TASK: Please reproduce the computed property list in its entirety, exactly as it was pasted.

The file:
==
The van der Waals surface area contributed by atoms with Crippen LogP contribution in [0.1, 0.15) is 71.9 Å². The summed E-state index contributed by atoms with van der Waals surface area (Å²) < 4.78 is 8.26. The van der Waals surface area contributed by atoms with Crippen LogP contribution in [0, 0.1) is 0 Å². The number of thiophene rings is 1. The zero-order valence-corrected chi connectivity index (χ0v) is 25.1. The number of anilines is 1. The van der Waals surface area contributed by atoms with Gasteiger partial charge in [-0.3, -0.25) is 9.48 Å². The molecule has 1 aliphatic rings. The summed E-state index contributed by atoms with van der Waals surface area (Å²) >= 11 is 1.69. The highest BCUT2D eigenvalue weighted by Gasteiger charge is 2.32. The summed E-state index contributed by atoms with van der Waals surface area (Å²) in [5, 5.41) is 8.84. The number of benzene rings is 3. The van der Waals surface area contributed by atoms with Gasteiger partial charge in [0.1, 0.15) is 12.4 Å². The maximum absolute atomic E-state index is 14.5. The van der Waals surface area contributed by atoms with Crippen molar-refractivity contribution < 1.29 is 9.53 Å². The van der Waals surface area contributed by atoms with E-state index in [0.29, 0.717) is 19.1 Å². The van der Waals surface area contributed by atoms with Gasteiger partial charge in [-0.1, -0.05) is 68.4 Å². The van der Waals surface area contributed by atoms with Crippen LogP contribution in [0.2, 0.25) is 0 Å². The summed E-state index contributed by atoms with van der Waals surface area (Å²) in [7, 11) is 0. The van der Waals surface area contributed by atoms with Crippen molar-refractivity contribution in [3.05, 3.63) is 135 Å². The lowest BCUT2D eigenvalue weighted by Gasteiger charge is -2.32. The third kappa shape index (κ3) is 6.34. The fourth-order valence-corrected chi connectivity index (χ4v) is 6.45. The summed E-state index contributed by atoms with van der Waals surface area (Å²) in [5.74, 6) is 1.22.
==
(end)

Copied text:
The van der Waals surface area contributed by atoms with Crippen LogP contribution in [0.1, 0.15) is 71.9 Å². The summed E-state index contributed by atoms with van der Waals surface area (Å²) < 4.78 is 8.26. The van der Waals surface area contributed by atoms with Crippen LogP contribution in [0, 0.1) is 0 Å². The number of thiophene rings is 1. The zero-order valence-corrected chi connectivity index (χ0v) is 25.1. The number of anilines is 1. The van der Waals surface area contributed by atoms with Gasteiger partial charge in [-0.3, -0.25) is 9.48 Å². The molecule has 1 aliphatic rings. The summed E-state index contributed by atoms with van der Waals surface area (Å²) >= 11 is 1.69. The highest BCUT2D eigenvalue weighted by Gasteiger charge is 2.32. The summed E-state index contributed by atoms with van der Waals surface area (Å²) in [5, 5.41) is 8.84. The number of benzene rings is 3. The van der Waals surface area contributed by atoms with Gasteiger partial charge in [0.1, 0.15) is 12.4 Å². The maximum absolute atomic E-state index is 14.5. The van der Waals surface area contributed by atoms with Crippen molar-refractivity contribution < 1.29 is 9.53 Å². The van der Waals surface area contributed by atoms with E-state index in [0.29, 0.717) is 19.1 Å². The van der Waals surface area contributed by atoms with Gasteiger partial charge in [-0.1, -0.05) is 68.4 Å². The van der Waals surface area contributed by atoms with Crippen LogP contribution in [0.2, 0.25) is 0 Å². The summed E-state index contributed by atoms with van der Waals surface area (Å²) in [7, 11) is 0. The van der Waals surface area contributed by atoms with Crippen molar-refractivity contribution in [3.05, 3.63) is 135 Å². The lowest BCUT2D eigenvalue weighted by Gasteiger charge is -2.32. The third kappa shape index (κ3) is 6.34. The fourth-order valence-corrected chi connectivity index (χ4v) is 6.45. The summed E-state index contributed by atoms with van der Waals surface area (Å²) in [5.74, 6) is 1.22.